the backpack affair
In high school, I’m one of those kids who doesn’t get the luxury of having new bags every start of the school year. While my classmates brag and exhibit their “In” pop-swatch bags, less fortunate kids like me can only salivate admiring the oversized wall clock adorned backpack. Which in retrospect, was so retarded!
A hand-me-down yellow “MR. FLYER” school bag, 1987
In the 90’s, there were only two kinds of school bags, Jansport and everything else. Thanks to the ever so believable Gwapings who pretty much capitalized the culture of my generation. PhP 1,500 price tag was too expensive for my family for me to join the trend, so I decided to create my own.
Out of scrapped pieces of denim, I cut and sown my way to have my own original school bag, unique enough to be incomparable with Jansport. It carried my books and cattleya notes for years until my high school graduation day.
The deprivation gave me the Imeldific drive to compensate, that’s why when I earned my own wampum, other than shoes, I splurged on bags.
A backpacker’s best companion is his bag. As Harry Potter to his phoenix wand, King Arthur to excalibur, Batman’s to his utility belt and Dora to… well, her Backpack! A traveler’s most important article and arsenal on the road is his/her bag.
So I asked other Pinoy travel bloggers about this subject matter and what they can say about their traveling sack.
EDCEL SUYO of soloflighted.com got the same sack as mine, a TNF Terra 60
“…it cost me an arm to get it, I got this at a very good discount. For short trips, I use a Deuter GoGo bag which is actually the first backpack I invested on — got in on sale too! Lastly, I carry with me a belt bag (Taunpa Outdoor) which has proven to be very handy. This is where I place important stuff (cellphone, notebook, pen, wallet, passport) when it’s too big to carry a backpack. I bought it at a bazaar for a cheap price and didn’t know it would last this long (250 Php for 2 years and counting).”
Like me, some travelers see their bags as investments. It is, well almost, only if we can use it as collateral. That’s why some would really run to Cebuana Lhuillier and pawn their own mother to afford one. But to some, it is more of a utilitarian subject. Bags are dispensable item and a object of stress diversion for some airport cargo/luggage employees, so it shouldn’t be too expensive.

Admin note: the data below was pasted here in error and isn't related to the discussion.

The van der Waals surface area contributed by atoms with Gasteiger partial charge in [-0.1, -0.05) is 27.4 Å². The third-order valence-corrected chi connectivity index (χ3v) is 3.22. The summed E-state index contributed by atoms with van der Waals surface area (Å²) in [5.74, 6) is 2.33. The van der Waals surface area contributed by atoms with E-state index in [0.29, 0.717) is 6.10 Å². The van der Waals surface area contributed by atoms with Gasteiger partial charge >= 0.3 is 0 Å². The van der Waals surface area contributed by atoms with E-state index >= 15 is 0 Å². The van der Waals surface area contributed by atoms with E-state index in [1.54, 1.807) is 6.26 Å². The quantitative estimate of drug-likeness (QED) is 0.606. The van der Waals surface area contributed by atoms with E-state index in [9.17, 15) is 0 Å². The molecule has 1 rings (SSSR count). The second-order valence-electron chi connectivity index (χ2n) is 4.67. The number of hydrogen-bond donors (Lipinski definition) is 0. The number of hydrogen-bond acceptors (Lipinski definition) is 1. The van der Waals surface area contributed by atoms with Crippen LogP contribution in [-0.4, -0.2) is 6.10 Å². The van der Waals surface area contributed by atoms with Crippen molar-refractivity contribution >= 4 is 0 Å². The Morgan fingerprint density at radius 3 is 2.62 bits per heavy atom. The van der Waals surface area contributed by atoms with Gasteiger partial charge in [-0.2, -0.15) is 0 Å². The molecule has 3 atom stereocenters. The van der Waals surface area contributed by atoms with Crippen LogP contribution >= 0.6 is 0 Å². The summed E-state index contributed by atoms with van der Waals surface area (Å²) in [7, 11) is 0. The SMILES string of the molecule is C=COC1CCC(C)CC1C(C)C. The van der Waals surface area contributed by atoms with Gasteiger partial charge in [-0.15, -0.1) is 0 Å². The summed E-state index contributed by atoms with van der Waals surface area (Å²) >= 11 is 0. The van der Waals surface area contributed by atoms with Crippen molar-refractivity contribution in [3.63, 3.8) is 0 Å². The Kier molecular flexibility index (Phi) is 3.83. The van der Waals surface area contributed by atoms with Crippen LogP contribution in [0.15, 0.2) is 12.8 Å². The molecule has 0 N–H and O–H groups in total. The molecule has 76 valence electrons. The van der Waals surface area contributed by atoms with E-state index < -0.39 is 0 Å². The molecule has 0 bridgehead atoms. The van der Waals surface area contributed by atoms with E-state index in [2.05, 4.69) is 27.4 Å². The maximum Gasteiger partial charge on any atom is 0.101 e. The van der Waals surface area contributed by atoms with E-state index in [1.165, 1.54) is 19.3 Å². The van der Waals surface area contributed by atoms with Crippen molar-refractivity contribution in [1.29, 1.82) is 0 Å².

FLIP of flipnomad.com wants a bag that is sturdy, uncompromising and long-wearing.
“My bag is a 40L Deuter. I bought it last 2005 in MBK Bangkok for only 2.5K Baht (i’m not sure if it’s original though). I love it because I got it for a very cheap price and it has travelled with me for a few years already. It’s very sturdy and can hold a lot of things. It’s also expandable to accommodate 10L more.”
MARKY GO of nomadicexperiences.blogspot.com goes for features and functionality. And his Deuter Futura 50 + 10 Vario is perfect for his outdoorsy adventures.
“… It’s big enough for me to fit in my two person tadpole tent, stove, cookset, sleeping bag, set of clothes for 3 days and 3 liters of drinking water. It has a back frame support and air comfort system that lessen the load and minimizes perspiration on the back. I particularly like the hydration bladder, the easy adjustment harness, side and bottom mesh pockets and durable material.
I used it for the first time during my recent trip to Palaui island, though the 2 hour hike to the camping site is not enough to test it on longer hikes such as climbing Mt. Apo or Halcon, it passed to my standards especially with the complete load I was carrying, my back felt great all throughout the trip. It’s a bit expensive than most backpacks but a lot cheaper than The North Face and even better in terms of quality and standards.”
Most Filipino women travelers doesn’t have the body type of their western counterparts, unless we are talking about Dora the Explorer who is like what, 8 inches tall? So it is an effort for our Pinay adventurers to carry a gargantuan bag while running across an urban jungle or climbing steep slopes of a wild terrain. DOI DOMASIAN of thetravellingfeet.com and CHYNG REYES of chyngreyes.com found comfort on a body built-specific designed bags.